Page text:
FCC Adopts Order to Extend $75 Monthly ACP Subsidy to Households in High-Cost Areas

The benefit would go beyond tribes to other high cost locations.

FCC Adopts Order to Extend $75 Monthly ACP Subsidy to Households in High-Cost Areas
Screenshot of FCC Commissioner Geoffrey Starks during the agency's open agenda meeting on Thursday

WASHINGTON, August 3, 2023 – The Federal Communications Commission on Thursday adopted an order to increase Affordable Connectivity Program subsidies from $30 to $75 per month for eligible households in high-cost locations.

As outlined in the Infrastructure, Investment and Jobs Act, the FCC is tasked with distributing the $14 billion in ACP funding to help low-income households gain access to affordable internet connections. The benefits include a one-time $100 discount on internet devices and a monthly discount of $30 or $75. Historically, the $75 discount has only been available to those living on tribal lands.

However, the FCC’s adoption would expand the benefit beyond tribes to other high-cost locations, based on the data the National Telecommunications and Information Administration would provide as part of its management of the Broadband Equity, Access and Deployment Program, said the FCC.

The $75 discounts assist providers who can demonstrate that the standard $30 monthly benefit would place them in “particularized economic hardship” and make it impossible for them to maintain parts or all of their network in hard-to-reach areas.

This would not only incentivize providers to participate in the ACP, especially in rural areas, but also spur deployment and adoption by strengthening the business case for providers to deploy broadband in those areas, said the agency.

The order would also establish the framework for evaluating and deciding on providers’ economic hardship submissions and require approved providers to submit an annual economic hardship showing to maintain eligibility.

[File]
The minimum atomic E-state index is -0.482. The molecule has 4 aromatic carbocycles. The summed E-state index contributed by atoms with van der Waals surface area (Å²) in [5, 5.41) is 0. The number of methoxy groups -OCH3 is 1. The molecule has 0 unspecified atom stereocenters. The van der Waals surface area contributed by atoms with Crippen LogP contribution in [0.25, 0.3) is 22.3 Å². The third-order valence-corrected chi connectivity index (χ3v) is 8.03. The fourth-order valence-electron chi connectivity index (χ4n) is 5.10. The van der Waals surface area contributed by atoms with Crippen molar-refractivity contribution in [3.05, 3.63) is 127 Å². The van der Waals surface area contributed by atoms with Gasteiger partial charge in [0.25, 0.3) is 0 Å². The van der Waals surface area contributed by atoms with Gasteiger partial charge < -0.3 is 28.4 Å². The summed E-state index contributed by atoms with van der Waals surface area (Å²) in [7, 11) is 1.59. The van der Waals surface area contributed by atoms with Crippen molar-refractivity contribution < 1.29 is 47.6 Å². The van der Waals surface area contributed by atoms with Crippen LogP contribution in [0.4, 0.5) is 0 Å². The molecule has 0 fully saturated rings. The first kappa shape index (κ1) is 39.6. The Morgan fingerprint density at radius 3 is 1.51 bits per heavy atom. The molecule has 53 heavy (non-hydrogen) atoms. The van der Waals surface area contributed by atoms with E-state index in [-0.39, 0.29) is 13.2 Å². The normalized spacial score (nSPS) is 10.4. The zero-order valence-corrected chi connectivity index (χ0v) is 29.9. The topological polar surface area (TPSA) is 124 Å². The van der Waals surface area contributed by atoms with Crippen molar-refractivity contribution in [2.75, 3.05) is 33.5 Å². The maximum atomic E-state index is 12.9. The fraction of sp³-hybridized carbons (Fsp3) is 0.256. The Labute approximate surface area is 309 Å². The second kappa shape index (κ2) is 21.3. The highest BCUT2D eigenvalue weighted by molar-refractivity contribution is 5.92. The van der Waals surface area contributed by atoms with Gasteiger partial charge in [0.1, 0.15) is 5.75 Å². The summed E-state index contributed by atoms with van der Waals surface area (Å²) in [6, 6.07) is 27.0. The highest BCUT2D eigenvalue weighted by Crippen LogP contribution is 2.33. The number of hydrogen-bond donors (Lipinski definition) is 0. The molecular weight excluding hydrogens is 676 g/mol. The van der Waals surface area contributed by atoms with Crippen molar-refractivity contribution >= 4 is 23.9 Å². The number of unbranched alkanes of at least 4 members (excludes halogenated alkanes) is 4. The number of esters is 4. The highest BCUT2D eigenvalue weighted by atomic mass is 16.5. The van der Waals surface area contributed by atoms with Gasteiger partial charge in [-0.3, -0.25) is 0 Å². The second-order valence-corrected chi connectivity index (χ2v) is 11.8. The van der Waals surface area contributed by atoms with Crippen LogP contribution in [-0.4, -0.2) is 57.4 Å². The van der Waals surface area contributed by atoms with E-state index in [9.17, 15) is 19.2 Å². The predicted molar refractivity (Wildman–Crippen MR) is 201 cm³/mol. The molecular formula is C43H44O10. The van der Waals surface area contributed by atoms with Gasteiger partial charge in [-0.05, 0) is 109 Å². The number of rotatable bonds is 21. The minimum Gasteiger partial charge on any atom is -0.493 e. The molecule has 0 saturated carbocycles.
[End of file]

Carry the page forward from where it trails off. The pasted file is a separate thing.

Despite concerns that funding might dry up in early 2024, the agency announced that ACP has connected more than 19.8 million out of the 48.6 million eligible households, an increase of more than one million over last June’s data. Out of those 19.8 million, 2.8 million are living in rural regions, said Chairwoman Jessica Rosenworcel.

“ACP’s continued success in rural America will do more than help millions of rural families get and stay connected,” said Commissioner Geoffrey Starks, reiterating the belief that an enhanced ACP benefit would also “spell good news” for rural deployment efforts, especially the BEAD program.

As part of the meeting’s agenda, the commission also pushed forward an order to launch a technical inquiry to better understand the non-federal spectrum usage data. In particular, it will look at the possibility of adopting new technology, including artificial intelligence, to guide spectrum-related decision making.

The commission also approved a record $300-million penalty against an international robocall network, which targeted over half-a-billion Americans with five billion illegal phone calls during a three-month period in 2021. This marks the commission’s most recent effort to crack down on mobile fraud, particularly targeting issues such as robocalls and robotexts.

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